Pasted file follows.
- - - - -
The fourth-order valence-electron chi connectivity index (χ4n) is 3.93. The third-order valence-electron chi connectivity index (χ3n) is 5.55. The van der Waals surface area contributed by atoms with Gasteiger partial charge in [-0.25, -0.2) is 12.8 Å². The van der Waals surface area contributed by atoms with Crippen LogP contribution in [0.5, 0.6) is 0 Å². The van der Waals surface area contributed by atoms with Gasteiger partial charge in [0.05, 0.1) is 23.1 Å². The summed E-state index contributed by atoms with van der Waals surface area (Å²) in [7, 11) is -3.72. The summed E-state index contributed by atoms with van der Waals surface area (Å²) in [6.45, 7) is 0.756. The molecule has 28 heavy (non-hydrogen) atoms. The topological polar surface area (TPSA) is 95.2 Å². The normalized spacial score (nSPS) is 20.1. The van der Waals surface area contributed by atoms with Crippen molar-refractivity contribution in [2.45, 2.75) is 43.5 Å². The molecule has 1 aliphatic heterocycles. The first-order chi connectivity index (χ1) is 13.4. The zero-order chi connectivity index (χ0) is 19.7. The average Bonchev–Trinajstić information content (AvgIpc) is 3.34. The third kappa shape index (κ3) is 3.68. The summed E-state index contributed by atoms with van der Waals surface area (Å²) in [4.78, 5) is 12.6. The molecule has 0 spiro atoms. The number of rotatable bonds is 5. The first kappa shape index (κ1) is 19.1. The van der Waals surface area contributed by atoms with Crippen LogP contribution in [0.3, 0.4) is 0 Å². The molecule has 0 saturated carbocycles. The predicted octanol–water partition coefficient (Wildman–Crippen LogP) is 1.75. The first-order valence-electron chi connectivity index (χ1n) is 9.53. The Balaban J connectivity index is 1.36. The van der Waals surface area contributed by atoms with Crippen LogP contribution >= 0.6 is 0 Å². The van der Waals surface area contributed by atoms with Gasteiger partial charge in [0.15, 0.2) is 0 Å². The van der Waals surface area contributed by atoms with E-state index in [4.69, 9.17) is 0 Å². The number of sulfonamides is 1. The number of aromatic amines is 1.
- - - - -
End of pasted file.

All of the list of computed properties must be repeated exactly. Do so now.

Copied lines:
The fourth-order valence-electron chi connectivity index (χ4n) is 3.93. The third-order valence-electron chi connectivity index (χ3n) is 5.55. The van der Waals surface area contributed by atoms with Gasteiger partial charge in [-0.25, -0.2) is 12.8 Å². The van der Waals surface area contributed by atoms with Crippen LogP contribution in [0.5, 0.6) is 0 Å². The van der Waals surface area contributed by atoms with Gasteiger partial charge in [0.05, 0.1) is 23.1 Å². The summed E-state index contributed by atoms with van der Waals surface area (Å²) in [7, 11) is -3.72. The summed E-state index contributed by atoms with van der Waals surface area (Å²) in [6.45, 7) is 0.756. The molecule has 28 heavy (non-hydrogen) atoms. The topological polar surface area (TPSA) is 95.2 Å². The normalized spacial score (nSPS) is 20.1. The van der Waals surface area contributed by atoms with Crippen molar-refractivity contribution in [2.45, 2.75) is 43.5 Å². The molecule has 1 aliphatic heterocycles. The first-order chi connectivity index (χ1) is 13.4. The zero-order chi connectivity index (χ0) is 19.7. The average Bonchev–Trinajstić information content (AvgIpc) is 3.34. The third kappa shape index (κ3) is 3.68. The summed E-state index contributed by atoms with van der Waals surface area (Å²) in [4.78, 5) is 12.6. The molecule has 0 spiro atoms. The number of rotatable bonds is 5. The first kappa shape index (κ1) is 19.1. The van der Waals surface area contributed by atoms with Crippen LogP contribution in [0.3, 0.4) is 0 Å². The molecule has 0 saturated carbocycles. The predicted octanol–water partition coefficient (Wildman–Crippen LogP) is 1.75. The first-order valence-electron chi connectivity index (χ1n) is 9.53. The Balaban J connectivity index is 1.36. The van der Waals surface area contributed by atoms with Crippen LogP contribution >= 0.6 is 0 Å². The van der Waals surface area contributed by atoms with Gasteiger partial charge in [0.15, 0.2) is 0 Å². The van der Waals surface area contributed by atoms with E-state index in [4.69, 9.17) is 0 Å². The number of sulfonamides is 1. The number of aromatic amines is 1.